Psychosocial and clinical predictors of continued cancer screening in older adults

J. Smith*, R.H. Dodd, J. Hersch, K.J. McCaffery, V. Naganathan, E. Cvejic, J. Jansen

*Corresponding author for this work

Research output: Contribution to journalArticleAcademicpeer-review

4 Citations (Web of Science)


Objective: Many older adults (aged 75+) continue cancer screening despite guidelines suggesting they should not. Using mixed-methods, we examined psychosocial and clinical factors associated with continued breast/prostate screening. Methods: We conducted an online, scenario-based, randomized study in Australia with participants aged 65+ years. The primary outcome was screening intention (10-point scale, dichotomized: low (1-5) and high (6-10)). We also measured demographic, psychosocial, and age-related clinical variables. Participants provided reason/s for their screening intentions in free-text. Results: 271 eligible participants completed the survey (aged 65-90 years, 71% adequate health literacy). Those who reported higher cancer anxiety, were men, screened more recently, had family history of breast/ prostate cancer and were independent in activities of daily living, were more likely to intend to continue screening. Commonly reported reasons for intending to continue screening were grouped into six themes: routine adherence, the value of knowing, positive screening attitudes, perceived susceptibility, benefits focus, and needing reassurance. Conclusions: Psychosocial factors may drive continued cancer screening in older adults and undermine efforts to promote informed decision-making. Practice implications: When communicating benefits and harms of cancer screening to older adults, both clinical and psychosocial factors should be discussed to support informed decision-making. (c) 2021 Elsevier B.V. All rights reserved.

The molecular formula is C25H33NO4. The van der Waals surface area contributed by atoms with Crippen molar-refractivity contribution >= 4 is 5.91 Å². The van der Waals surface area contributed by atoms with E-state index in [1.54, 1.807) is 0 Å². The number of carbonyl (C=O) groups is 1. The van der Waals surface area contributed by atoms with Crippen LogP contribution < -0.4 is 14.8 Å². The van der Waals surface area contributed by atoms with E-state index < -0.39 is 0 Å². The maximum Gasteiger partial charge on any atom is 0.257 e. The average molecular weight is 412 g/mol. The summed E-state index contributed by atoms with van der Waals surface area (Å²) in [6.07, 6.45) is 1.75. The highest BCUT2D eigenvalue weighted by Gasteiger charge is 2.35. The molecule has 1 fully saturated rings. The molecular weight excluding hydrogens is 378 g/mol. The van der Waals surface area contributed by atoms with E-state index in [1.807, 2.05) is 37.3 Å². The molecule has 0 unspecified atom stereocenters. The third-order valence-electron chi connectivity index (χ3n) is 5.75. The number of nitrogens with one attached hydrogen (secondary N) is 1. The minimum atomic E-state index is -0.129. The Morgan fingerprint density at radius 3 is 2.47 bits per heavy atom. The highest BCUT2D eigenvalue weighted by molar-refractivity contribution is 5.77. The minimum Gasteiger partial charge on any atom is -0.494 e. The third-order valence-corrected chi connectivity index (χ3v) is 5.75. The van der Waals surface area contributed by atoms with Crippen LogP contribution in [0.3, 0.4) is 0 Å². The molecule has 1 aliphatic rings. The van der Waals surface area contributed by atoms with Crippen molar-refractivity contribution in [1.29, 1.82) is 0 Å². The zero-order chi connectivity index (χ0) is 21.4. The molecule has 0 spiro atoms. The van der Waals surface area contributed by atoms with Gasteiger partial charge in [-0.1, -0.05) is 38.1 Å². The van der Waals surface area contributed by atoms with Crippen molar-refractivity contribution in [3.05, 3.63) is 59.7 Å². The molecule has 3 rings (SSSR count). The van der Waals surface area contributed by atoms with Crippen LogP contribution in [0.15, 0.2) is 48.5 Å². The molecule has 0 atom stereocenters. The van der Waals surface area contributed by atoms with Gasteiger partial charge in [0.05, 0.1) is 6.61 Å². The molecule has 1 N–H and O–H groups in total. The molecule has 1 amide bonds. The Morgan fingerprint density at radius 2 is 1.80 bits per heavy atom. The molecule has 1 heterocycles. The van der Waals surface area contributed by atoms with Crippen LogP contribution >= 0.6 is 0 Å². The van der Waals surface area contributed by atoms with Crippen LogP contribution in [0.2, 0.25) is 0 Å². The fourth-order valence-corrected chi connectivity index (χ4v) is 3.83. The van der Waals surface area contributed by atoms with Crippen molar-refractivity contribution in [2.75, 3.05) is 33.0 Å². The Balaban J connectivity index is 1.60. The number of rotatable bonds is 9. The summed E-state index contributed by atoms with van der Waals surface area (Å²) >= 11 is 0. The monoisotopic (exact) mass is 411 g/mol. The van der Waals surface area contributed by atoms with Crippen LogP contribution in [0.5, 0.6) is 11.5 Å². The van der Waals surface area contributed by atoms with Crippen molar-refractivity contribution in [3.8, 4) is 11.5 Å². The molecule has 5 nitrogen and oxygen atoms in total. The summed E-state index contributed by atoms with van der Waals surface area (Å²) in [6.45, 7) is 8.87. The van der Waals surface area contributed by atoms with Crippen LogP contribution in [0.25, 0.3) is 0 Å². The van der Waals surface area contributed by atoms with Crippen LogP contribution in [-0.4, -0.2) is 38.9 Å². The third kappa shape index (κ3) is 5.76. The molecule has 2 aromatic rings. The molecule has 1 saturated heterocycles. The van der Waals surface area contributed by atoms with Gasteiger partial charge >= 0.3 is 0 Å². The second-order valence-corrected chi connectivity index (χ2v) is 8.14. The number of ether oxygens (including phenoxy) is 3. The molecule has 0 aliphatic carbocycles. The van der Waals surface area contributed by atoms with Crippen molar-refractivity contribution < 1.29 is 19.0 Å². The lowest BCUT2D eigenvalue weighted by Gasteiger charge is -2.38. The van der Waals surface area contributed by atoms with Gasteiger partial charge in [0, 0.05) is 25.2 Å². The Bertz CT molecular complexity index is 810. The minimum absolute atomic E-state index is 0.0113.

Original languageEnglish
Pages (from-to)3093-3096
Number of pages4
JournalPatient Education and Counseling
Issue number12
Publication statusPublished - 1 Dec 2021


  • Older adults
  • Breast cancer screening
  • Prostate cancer screening
  • Overdiagnosis
  • Informed decision-making

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